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Google’s lawyers are confident that the Digital Millennium Copyright Act (DMCA) offers the Mountain View giant protection against Viacom’s demands. Media conglomerate Viacom, owner of MTV and VH1, filed a suit yesterday against popular video site YouTube and its owner Google, seeking $1B in damages for copyright infringement.

The lawsuit was filed at the U.S. District Court for the Southern District of New York “for massive intentional copyright infringement of Viacom’s entertainment properties”.

Viacom wants 1 billion dollars from Google and YouTube, also requesting an injunction that would prohibit the two Web giants (which are now one, after Google’s acquisition of YouTube last year for 1.65 billion dollars) from further displaying Viacom’s copyrighted materials on YouTube or on Google Video.

Google immediately responded saying: “We are confident that YouTube has respected the legal rights of copyright holders and believe the courts will agree. YouTube is great for users and offers real opportunities to rights holders: the opportunity to interact with users; to promote their content to a young and growing audience; and to tap into the online advertising market. We will certainly not let this suit become a distraction to the continuing growth and strong performance of YouTube and its ability to attract more users, more traffic and build a stronger community."

YouTube and Google’s lawyers subsequently declared that the DMCA is enough to prove Google’s innocence.

The Digital Millennium Copyright Act (DMCA) is a United States copyright law which criminalizes production and dissemination of technology whose primary purpose is to circumvent measures that control access to copyrighted works and criminalizes the act of circumventing an access control, even when there is no infringement of copyright itself. It also heightens the penalties for copyright infringement on the Internet. Passed on October 8, 1998 by a unanimous vote in the United States Senate and signed into law by President Bill Clinton on October 28, 1998, the DMCA amended title 17 of the U.S. Code to extend the reach of copyright, while limiting the liability of Online Providers from copyright infringement by their users.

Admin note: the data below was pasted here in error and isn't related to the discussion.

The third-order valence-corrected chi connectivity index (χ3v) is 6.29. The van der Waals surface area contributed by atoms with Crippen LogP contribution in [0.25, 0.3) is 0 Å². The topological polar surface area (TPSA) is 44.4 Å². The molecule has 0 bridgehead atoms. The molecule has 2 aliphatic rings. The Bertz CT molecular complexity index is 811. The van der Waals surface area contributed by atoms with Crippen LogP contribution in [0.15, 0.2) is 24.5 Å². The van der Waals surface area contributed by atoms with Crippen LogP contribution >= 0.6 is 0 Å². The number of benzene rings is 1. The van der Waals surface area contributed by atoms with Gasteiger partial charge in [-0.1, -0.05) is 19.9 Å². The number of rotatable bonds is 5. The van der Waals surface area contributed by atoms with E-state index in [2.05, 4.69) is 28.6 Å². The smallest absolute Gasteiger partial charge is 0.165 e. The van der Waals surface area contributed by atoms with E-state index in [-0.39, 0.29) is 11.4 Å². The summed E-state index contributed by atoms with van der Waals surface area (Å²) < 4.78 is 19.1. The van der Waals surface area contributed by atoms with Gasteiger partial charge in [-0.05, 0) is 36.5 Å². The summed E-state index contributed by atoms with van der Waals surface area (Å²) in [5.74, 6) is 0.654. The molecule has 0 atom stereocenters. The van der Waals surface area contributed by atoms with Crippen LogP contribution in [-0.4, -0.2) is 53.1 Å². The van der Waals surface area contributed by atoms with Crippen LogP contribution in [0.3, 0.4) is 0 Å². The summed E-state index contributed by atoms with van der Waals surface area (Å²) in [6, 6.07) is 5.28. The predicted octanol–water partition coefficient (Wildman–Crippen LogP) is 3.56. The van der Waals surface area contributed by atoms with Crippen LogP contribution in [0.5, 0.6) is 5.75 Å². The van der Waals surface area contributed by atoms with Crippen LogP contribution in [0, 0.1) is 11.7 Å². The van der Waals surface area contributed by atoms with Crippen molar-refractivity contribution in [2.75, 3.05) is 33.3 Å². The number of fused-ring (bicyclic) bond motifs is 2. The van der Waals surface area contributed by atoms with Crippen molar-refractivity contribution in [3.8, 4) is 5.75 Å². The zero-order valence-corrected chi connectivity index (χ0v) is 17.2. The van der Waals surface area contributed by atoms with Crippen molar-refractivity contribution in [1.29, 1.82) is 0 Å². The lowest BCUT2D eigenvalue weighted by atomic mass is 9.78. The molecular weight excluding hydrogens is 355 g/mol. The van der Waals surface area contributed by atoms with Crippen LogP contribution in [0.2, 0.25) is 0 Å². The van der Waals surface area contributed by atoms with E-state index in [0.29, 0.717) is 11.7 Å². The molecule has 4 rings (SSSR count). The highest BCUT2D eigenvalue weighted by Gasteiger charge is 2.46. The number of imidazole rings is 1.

On May 22, 2001, the European Union passed the EU Copyright Directive or EUCD, similar in many ways to the DMCA.

"Here there is a law which is specifically designed to give Web hosts such as us, or... bloggers or people that provide photo-album hosting online ... the 'safe harbor' we need in order to be able to do hosting online," said Alexander Macgillivray, Google's associate general counsel for products and intellectual property, during an interview with Reuters.

"We will never launch a product or acquire a company unless we are completely satisfied with its legal basis for operating," Macgillivray added.

Viacom’s complaint contends that almost 160,000 unauthorized clips from its cable networks, which include MTV, Comedy Central, VH1 and Nickelodeon have been posted illegally on YouTube and that these clips had been viewed more than 1.5 billion times.

Viacom is especially at risk of losing money from advertisement when its content is displayed on YouTube, since many of its popular shows, like The Daily Show with Jon Stewart, The Colbert Report or South Park, are aimed at younger audiences, which are also heavy Internet users.

Viacom slammed YouTube’s copyright policy saying that: “YouTube is a significant, for-profit organization that has built a lucrative business out of exploiting the devotion of fans to others’ creative works in order to enrich itself and its corporate parent Google.  Their business model, which is based on building traffic and selling advertising off of unlicensed content, is clearly illegal and is in obvious conflict with copyright laws.  In fact, YouTube’s strategy has been to avoid taking proactive steps to curtail the infringement on its site, thus generating significant traffic and revenues for itself while shifting the entire burden – and high cost – of monitoring YouTube onto the victims of its infringement.”

Notwithstanding Viacom’s accusations, Macgillivray is confident that Google will win, citing also a previous dismissal of another copyright lawsuit, filed by Nevada attorney Blake Field.

"This is an area of law where there are a bunch of really clear precedents, so Amazon and eBay have both been found to qualify for the safe harbor and there are a whole bunch more," Macgillivray said.

"We will continue to innovate and continue to host material for people, without being distracted by this suit."


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